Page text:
FOR IMMEDIATE RELEASE:
Wednesday, March 29, 2023
Peter Anderson, email@example.com, (434) 249-6446
Morgan Caplan, firstname.lastname@example.org
Richmond, VA – The U.S. Court of Appeals for the 4th Circuit ruled that federal circuit courts do have authority to review state Clean Water Act section 401 certificates, but upheld Virginia’s grant of the section 401 certificate that the fracked gas Mountain Valley Pipeline needs to proceed with instream construction activities in Virginia water bodies. In its arguments, Virginia’s Department of Environmental Quality (DEQ) and the State Water Control Board argued that the federal court of appeals should not have jurisdiction over whether the certificate was properly granted.
The petition for review was filed by Appalachian Mountain Advocates and the Southern Environmental Law Center on behalf of the Sierra Club, Appalachian Voices, Chesapeake Climate Action Network, Wild Virginia, Preserve Craig, Inc., Blue Ridge Environmental Defense League, Preserve Franklin, Preserve Bent Mountain, Preserve Giles County, and Natural Resources Defense Council.
David Sligh, Conservation Director at Wild Virginia said: “State inspectors in both Virginia and West Virginia have documented hundreds of instances when sediment was discharged off MVP sites and into our streams and even more times when MVP has dumped its mud on private landowners’ properties. There’s no reasonable basis to believe that won’t keep happening if MVP is allowed to start construction again. We and thousands of allies intend to keep that from happening.”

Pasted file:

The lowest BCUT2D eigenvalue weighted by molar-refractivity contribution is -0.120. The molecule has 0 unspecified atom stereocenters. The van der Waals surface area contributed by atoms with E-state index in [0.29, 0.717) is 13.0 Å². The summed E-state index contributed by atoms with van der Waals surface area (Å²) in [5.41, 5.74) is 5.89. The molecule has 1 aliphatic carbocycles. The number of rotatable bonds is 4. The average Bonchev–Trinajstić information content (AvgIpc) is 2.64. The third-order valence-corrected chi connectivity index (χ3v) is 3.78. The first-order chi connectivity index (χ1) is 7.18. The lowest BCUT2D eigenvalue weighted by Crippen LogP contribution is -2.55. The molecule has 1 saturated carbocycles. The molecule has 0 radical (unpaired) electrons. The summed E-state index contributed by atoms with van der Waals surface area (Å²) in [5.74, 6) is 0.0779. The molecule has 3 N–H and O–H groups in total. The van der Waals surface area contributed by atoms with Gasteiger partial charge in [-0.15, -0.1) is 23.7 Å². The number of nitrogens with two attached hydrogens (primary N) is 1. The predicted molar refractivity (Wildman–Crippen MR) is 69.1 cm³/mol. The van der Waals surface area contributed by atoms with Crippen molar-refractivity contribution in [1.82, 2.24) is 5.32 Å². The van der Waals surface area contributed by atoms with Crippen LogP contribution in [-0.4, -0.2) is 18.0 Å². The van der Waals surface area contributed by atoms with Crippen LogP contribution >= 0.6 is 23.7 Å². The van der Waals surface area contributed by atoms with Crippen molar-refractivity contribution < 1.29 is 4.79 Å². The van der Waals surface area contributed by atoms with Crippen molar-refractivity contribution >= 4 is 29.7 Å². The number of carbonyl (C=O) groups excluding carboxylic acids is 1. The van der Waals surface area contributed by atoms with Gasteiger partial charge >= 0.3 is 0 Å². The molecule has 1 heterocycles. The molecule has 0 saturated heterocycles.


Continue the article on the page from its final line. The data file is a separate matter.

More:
Russell Chisholm, member of Preserve Giles County said: “MVP and Virginia DEQ have repeatedly failed the true test of these permit decisions in the field. Permits don’t withstand ever increasingly dangerous storms – or even the normal amount of rainfall in these Appalachian mountains. MVP and DEQ once again leave our communities to protect the water we depend on for all life in our watersheds and for everyone downstream.”
“We are disappointed with today’s decision,” said Peter Anderson, Virginia policy director for Appalachian Voices. “There are multiple legal roadblocks remaining for MVP and we are committed to working alongside frontline communities until the project is stopped.”
“MVP has violated commonsense water protections hundreds of times, disregarding the protection measures that would avoid lasting and permanent impacts to southwest Virginia’s waterways,” Sierra Club Beyond Dirty Fuels Director Patrick Grenter said. “This has led to major environmental degradation, as well as public health concerns for communities, all for the sake of an unnecessary pipeline that may never be completed. We will continue to do everything in our power to fight for the communities and Appalachian ecosystems impacted by this disastrous pipeline.”